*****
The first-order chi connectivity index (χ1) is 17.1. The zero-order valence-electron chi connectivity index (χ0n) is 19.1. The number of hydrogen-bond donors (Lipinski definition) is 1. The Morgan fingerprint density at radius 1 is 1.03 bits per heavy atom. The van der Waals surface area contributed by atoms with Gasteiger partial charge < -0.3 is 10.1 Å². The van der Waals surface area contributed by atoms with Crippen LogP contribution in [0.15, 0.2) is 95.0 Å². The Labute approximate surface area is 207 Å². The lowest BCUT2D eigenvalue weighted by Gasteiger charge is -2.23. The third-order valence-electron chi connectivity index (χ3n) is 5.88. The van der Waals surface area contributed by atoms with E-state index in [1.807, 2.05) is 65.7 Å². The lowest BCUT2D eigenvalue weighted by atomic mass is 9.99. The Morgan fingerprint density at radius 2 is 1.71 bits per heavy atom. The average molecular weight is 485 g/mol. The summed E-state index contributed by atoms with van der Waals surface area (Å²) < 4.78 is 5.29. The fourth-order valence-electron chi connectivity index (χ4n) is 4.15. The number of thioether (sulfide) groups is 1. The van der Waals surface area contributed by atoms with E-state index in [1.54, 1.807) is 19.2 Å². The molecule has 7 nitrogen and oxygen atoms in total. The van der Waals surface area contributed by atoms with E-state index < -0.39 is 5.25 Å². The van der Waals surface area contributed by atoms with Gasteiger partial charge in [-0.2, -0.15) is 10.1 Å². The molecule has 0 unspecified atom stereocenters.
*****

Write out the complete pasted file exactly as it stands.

The first-order chi connectivity index (χ1) is 17.1. The zero-order valence-electron chi connectivity index (χ0n) is 19.1. The number of hydrogen-bond donors (Lipinski definition) is 1. The Morgan fingerprint density at radius 1 is 1.03 bits per heavy atom. The van der Waals surface area contributed by atoms with Gasteiger partial charge < -0.3 is 10.1 Å². The van der Waals surface area contributed by atoms with Crippen LogP contribution in [0.15, 0.2) is 95.0 Å². The Labute approximate surface area is 207 Å². The lowest BCUT2D eigenvalue weighted by Gasteiger charge is -2.23. The third-order valence-electron chi connectivity index (χ3n) is 5.88. The van der Waals surface area contributed by atoms with E-state index in [1.807, 2.05) is 65.7 Å². The lowest BCUT2D eigenvalue weighted by atomic mass is 9.99. The Morgan fingerprint density at radius 2 is 1.71 bits per heavy atom. The average molecular weight is 485 g/mol. The summed E-state index contributed by atoms with van der Waals surface area (Å²) < 4.78 is 5.29. The fourth-order valence-electron chi connectivity index (χ4n) is 4.15. The number of thioether (sulfide) groups is 1. The van der Waals surface area contributed by atoms with E-state index in [1.54, 1.807) is 19.2 Å². The molecule has 7 nitrogen and oxygen atoms in total. The van der Waals surface area contributed by atoms with E-state index < -0.39 is 5.25 Å². The van der Waals surface area contributed by atoms with Gasteiger partial charge in [-0.2, -0.15) is 10.1 Å². The molecule has 0 unspecified atom stereocenters.